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Classic Blu Review: The Godfather (1972) & The Godfather: Part II (1974)

The Movies

Francis Ford Coppola’s The Godfather (1972) and The Godfather: Part II (1974) are considered to be two of the greatest films about organized crime ever made. They both won the Best Picture Oscar in their respective years and are both included on the American Film Institute’s 100 Years…100 Movies list (The Godfather is #3 and The Godfather: Part II is #32). They are also ingrained in pop culture and are frequently referenced in other films and television shows.

Set in 1945, the first film focuses on Don Vito Corleone (Marlon Brando) — the head of a mafia family who controls the underbelly of New York. When he denies a drug dealer the right to push drugs on his streets he’s gunned down and badly hurt. His son Michael (Al Pacino), a WWII hero who wants nothing to do with the family business, is pulled in to take his place and starts a bloody mob war. The sequel tells the story of a young Vito (Robert De Niro) getting his start in Sicily during the early 1900s and also follows an older Michael trying to expand the reach of the family outside of New York during the late 1950s.

Image

The films were previously released on Blu-ray in 2008 as part of the 4-Disc Coppola Restoration Collection which also included the horrible third part (it didn’t win an Oscar so is excluded from being released as part of the Sapphire Series). The image from that restoration has not changed for these new releases so if you have that set there is no reason to upgrade. That said, if you’ve never seen The Godfather or The Godfather: Part II in 1080p high-def it is truly breathtaking. Fans of the film will be surprised at how clean it is and newcomers will be shocked at how well it’s stood the test of time. Due to the original source there are a few grainy moments but unless Coppola pulls a Lucas and re-shoots scenes this is the best quality you are ever going to see from these two films.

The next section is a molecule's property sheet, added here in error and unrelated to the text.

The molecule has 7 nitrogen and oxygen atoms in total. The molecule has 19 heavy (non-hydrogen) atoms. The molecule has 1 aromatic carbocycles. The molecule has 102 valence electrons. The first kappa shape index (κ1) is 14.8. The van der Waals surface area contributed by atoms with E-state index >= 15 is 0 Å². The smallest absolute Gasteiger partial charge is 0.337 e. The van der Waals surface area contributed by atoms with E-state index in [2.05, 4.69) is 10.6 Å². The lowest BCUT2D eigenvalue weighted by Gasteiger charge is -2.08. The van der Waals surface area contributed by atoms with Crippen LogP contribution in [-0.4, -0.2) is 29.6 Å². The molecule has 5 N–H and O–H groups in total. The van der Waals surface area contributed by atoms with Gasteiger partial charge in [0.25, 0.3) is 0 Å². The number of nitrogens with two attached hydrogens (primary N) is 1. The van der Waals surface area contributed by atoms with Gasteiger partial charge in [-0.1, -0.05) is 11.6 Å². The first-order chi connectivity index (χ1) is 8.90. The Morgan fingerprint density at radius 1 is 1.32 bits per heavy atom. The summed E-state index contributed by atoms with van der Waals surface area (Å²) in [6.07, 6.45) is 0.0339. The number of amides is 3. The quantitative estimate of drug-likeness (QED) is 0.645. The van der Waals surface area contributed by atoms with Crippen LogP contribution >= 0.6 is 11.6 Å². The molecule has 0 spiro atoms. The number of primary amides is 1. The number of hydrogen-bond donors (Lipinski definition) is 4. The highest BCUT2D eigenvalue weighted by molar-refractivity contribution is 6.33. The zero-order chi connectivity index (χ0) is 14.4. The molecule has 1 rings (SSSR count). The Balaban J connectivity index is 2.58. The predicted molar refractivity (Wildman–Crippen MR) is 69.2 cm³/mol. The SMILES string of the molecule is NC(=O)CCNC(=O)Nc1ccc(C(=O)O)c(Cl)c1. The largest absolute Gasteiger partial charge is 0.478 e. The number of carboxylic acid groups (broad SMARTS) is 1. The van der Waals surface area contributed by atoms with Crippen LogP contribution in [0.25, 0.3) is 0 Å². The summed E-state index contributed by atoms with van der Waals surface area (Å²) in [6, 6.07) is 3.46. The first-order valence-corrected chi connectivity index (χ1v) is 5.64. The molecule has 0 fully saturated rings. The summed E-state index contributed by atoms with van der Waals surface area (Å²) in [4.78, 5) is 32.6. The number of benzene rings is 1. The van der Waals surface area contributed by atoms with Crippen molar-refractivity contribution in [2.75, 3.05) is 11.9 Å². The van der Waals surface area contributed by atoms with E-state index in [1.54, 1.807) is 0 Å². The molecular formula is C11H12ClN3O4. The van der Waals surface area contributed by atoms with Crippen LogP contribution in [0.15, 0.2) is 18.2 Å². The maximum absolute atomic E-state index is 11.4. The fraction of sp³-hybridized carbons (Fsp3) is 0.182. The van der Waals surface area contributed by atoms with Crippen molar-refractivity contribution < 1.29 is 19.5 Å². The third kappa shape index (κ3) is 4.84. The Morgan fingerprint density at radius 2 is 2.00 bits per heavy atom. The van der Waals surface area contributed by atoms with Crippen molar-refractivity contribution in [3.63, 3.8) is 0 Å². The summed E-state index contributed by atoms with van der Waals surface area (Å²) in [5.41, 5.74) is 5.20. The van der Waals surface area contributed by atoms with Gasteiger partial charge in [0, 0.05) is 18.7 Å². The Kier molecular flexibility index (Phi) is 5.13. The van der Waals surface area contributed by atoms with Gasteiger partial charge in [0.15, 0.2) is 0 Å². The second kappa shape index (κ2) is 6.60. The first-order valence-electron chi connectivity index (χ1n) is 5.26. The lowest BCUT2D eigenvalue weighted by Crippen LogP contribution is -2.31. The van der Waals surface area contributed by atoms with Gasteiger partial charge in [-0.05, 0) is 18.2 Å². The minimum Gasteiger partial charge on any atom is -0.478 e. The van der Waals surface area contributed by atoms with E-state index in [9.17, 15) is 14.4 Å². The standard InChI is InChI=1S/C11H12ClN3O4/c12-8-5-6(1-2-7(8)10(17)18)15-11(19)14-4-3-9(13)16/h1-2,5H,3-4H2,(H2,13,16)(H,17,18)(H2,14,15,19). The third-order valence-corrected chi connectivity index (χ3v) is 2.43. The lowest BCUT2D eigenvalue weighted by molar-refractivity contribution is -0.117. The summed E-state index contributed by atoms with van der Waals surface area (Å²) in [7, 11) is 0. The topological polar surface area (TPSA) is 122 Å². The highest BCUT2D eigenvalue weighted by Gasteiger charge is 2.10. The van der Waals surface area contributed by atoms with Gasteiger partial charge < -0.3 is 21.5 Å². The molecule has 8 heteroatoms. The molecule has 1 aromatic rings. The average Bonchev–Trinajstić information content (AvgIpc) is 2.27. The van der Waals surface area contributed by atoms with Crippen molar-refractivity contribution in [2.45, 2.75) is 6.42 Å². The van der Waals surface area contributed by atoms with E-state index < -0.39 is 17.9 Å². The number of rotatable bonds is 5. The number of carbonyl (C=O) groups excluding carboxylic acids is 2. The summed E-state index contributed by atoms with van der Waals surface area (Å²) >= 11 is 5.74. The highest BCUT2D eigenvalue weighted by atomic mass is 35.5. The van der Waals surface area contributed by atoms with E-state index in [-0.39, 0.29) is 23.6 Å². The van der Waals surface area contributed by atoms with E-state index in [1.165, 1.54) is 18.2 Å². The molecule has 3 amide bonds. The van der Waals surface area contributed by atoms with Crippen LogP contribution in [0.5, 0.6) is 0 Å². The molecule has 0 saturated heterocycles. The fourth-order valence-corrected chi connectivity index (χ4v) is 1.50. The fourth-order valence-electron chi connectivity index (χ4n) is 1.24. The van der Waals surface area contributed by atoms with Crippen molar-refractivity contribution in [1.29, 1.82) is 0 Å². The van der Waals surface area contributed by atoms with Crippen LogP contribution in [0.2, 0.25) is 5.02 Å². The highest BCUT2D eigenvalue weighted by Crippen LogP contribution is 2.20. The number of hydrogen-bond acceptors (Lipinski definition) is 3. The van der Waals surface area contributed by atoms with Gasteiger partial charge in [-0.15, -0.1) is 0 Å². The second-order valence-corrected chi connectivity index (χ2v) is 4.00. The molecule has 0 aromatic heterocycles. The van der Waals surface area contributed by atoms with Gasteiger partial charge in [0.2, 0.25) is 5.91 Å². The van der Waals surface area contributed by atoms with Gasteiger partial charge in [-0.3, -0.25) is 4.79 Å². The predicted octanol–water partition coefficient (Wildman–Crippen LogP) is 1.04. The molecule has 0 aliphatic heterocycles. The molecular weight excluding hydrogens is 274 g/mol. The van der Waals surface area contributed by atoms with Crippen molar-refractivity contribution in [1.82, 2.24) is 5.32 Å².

Sound

Both titles have an amazing 5.1 Dolby TrueHD audio mix that really brings the films to life. The biggest difference I noticed was how clear the music and dialogue sounded compared to the regular DVD versions. For purists the original mono audio track is intact on both titles too. As with the video restoration these new audio tracks are the same as the 4-Disc Coppola Restoration Collection on Blu-ray.

Special Features

Sadly, Paramount has dropped the ball with these releases when it comes to special features. Besides an audio commentary track with Coppola there is nothing on these discs. With all the great material previously released on the regular DVD box set and the 4-disc Coppola Restoration Collection it would have been nice to see something else included.

Overall

If you don’t own the previous Blu-ray box set and only care about getting the best quality versions of the films these are a must own. If you’re a hardcore fan who wants the extras (and the The Godfather: Part III) pick up the 4-Disc Coppola Restoration Collection. And although the films are being released separately they do deserve to be seen together to feel the power and intensity they both have.

The Godfather Sapphire Series
Film **** out of 5 stars
Blu-ray **** out of 5 stars

The Godfather: Part II Sapphire Series
Film **** out of 5 stars
Blu-ray **** out of 5 stars

brian.mckechnie@citynews.rogers.com

Images: Marlon Brando (top) and Al Pacino (middle) in The Godfather. Courtesy Paramount Home Video.